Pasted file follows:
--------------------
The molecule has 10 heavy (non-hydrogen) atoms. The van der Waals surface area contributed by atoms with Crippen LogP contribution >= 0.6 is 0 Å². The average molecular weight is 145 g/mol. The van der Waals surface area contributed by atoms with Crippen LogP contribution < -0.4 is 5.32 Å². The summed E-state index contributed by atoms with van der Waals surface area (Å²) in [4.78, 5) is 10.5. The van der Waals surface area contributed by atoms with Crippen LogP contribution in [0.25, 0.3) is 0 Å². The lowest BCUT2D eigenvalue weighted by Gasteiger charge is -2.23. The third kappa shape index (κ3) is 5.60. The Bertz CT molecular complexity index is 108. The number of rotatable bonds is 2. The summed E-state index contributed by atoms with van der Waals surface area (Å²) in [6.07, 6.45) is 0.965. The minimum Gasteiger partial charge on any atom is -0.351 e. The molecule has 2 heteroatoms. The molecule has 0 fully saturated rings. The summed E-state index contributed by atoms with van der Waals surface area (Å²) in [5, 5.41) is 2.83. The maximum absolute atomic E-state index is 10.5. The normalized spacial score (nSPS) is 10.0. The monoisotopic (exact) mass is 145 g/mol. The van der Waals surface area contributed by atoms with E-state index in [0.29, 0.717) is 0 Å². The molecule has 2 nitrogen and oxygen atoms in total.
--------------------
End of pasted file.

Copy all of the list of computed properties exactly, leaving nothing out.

The molecule has 10 heavy (non-hydrogen) atoms. The van der Waals surface area contributed by atoms with Crippen LogP contribution >= 0.6 is 0 Å². The average molecular weight is 145 g/mol. The van der Waals surface area contributed by atoms with Crippen LogP contribution < -0.4 is 5.32 Å². The summed E-state index contributed by atoms with van der Waals surface area (Å²) in [4.78, 5) is 10.5. The van der Waals surface area contributed by atoms with Crippen LogP contribution in [0.25, 0.3) is 0 Å². The lowest BCUT2D eigenvalue weighted by Gasteiger charge is -2.23. The third kappa shape index (κ3) is 5.60. The Bertz CT molecular complexity index is 108. The number of rotatable bonds is 2. The summed E-state index contributed by atoms with van der Waals surface area (Å²) in [6.07, 6.45) is 0.965. The minimum Gasteiger partial charge on any atom is -0.351 e. The molecule has 2 heteroatoms. The molecule has 0 fully saturated rings. The summed E-state index contributed by atoms with van der Waals surface area (Å²) in [5, 5.41) is 2.83. The maximum absolute atomic E-state index is 10.5. The normalized spacial score (nSPS) is 10.0. The monoisotopic (exact) mass is 145 g/mol. The van der Waals surface area contributed by atoms with E-state index in [0.29, 0.717) is 0 Å². The molecule has 2 nitrogen and oxygen atoms in total.